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Restored antique wash stand

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Project by Larry posted 03-02-2015 06:00 PM 635 views 0 times favorited 9 comments Add to Favorites Watch

I finished restoring this antique Victorian wash stand a couple months ago. Finding the original hardware took some time The top was all warped and the hardware was missing. The piece had been sitting outside for some time and was in bad shape. I’m sorry that I didn’t get before pictures.

-- LHeiss





9 comments so far

View wcunning's profile

wcunning

9 posts in 660 days


#1 posted 03-06-2015 09:10 PM

Nice work! Did you replace the top or dewarp it? If you dewarped it, how did you do it?

View Larry 's profile

Larry

6 posts in 654 days


#2 posted 03-06-2015 10:45 PM

Hello wcunning thank you for the comments!

I took the warp out. These tops came in two sections – one inverted on top of the other. I began by carefully removing the entire assembly and seperating the two sections. I then began cleaning each section, the top needed to be stripped down and sanded to remove the scaring and heavy water marks then very carefully planned some of the high spots. After some more sanding and prep work I began the process of reassembly and dewarping.

During the reassembly process I intalled the bottom section of the top to the cabinet carcass. I used clamps slowly decompressing the surface until it was flat and evenly distributed along the corner leg posts, side rails and face frame of the cabinet. Then replaced screw located at the corners into the top of the legs as well as along the front rear and side rails. After removing the clamps I placed the top section in place and began placing clamps around the outer perimeter and slowly began decompressing (tightening clamps) pulling the wood into place. This is a slow tedious task as you do not want to crack the top section of wood. It is much the same as one would slowly and methodically jack timber joists ( floor or ceiling joists back into position and place sister joist along side the joists for repair and strength.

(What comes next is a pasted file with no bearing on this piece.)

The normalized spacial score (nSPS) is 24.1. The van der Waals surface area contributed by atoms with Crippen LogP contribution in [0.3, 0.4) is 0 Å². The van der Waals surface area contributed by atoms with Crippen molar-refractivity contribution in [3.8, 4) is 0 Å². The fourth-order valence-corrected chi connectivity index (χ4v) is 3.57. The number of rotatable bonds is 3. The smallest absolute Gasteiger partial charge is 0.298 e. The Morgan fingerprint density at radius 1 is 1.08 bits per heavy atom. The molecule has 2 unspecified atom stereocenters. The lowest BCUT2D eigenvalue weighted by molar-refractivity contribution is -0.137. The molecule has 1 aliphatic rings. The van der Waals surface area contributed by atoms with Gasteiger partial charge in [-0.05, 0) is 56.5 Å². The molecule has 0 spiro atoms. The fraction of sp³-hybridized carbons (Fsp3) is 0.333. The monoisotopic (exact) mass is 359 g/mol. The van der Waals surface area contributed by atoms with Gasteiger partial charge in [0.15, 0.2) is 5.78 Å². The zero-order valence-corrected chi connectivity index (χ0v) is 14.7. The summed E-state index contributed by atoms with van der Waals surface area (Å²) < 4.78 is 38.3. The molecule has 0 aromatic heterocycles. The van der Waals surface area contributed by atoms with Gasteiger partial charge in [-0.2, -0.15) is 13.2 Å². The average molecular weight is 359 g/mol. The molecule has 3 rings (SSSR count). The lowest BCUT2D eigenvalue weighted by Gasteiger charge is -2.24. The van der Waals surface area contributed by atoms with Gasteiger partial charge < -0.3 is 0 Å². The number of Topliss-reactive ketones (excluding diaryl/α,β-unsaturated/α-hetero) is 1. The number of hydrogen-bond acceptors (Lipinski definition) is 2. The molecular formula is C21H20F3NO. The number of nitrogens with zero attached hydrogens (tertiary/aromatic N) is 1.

The top was then refastened with screw from the under side utilizing the existing holes.

For the finish I chose a rich red mahogany color accenting the worn areas of the cabinet then I top coated with a clear coat.

-- LHeiss

View wcunning's profile

wcunning

9 posts in 660 days


#3 posted 03-06-2015 11:11 PM

Interesting. I have a china cabinet with similar issues, but it’s not constructed that way, so I doubt that will work for dewarping, sadly.

View Larry 's profile

Larry

6 posts in 654 days


#4 posted 03-07-2015 12:20 AM

WC are you able to carefully remove the top on the China cabinet?

-- LHeiss

View Larry 's profile

Larry

6 posts in 654 days


#5 posted 03-07-2015 12:31 AM

Also can you send a picture or post a picture of the China cabinet

-- LHeiss

View wcunning's profile

wcunning

9 posts in 660 days


#6 posted 03-07-2015 12:33 AM

Yeah, the top was just finish nailed in place, but it’s a solid 4/4 piece, which is more warped than I have been able to fix with slow clamping. I’m going to have to try some steaming next, I think.

View Larry 's profile

Larry

6 posts in 654 days


#7 posted 03-07-2015 12:39 AM

Great that was my next suggestion.

The top will have to be removed. Place it in a steam tent to get it playable then with weight you may be able to remove some of the warp.

I would have to take a look at the piece but I believe that would be you next option. The lastly a resurfacing by plaining depend on the piece and design of the cabinet.

-- LHeiss

View helluvawreck's profile

helluvawreck

23175 posts in 2331 days


#8 posted 03-07-2015 03:13 PM

You did a real nice job on this.

helluvawreck aka Charles
http://woodworkingexpo.wordpress.com

-- If a man does not keep pace with his companions, perhaps it is because he hears a different drummer. Let him step to the music which he hears, however measured or far away. Henry David Thoreau

View Larry 's profile

Larry

6 posts in 654 days


#9 posted 03-07-2015 05:49 PM

Thank you Hw

-- LHeiss

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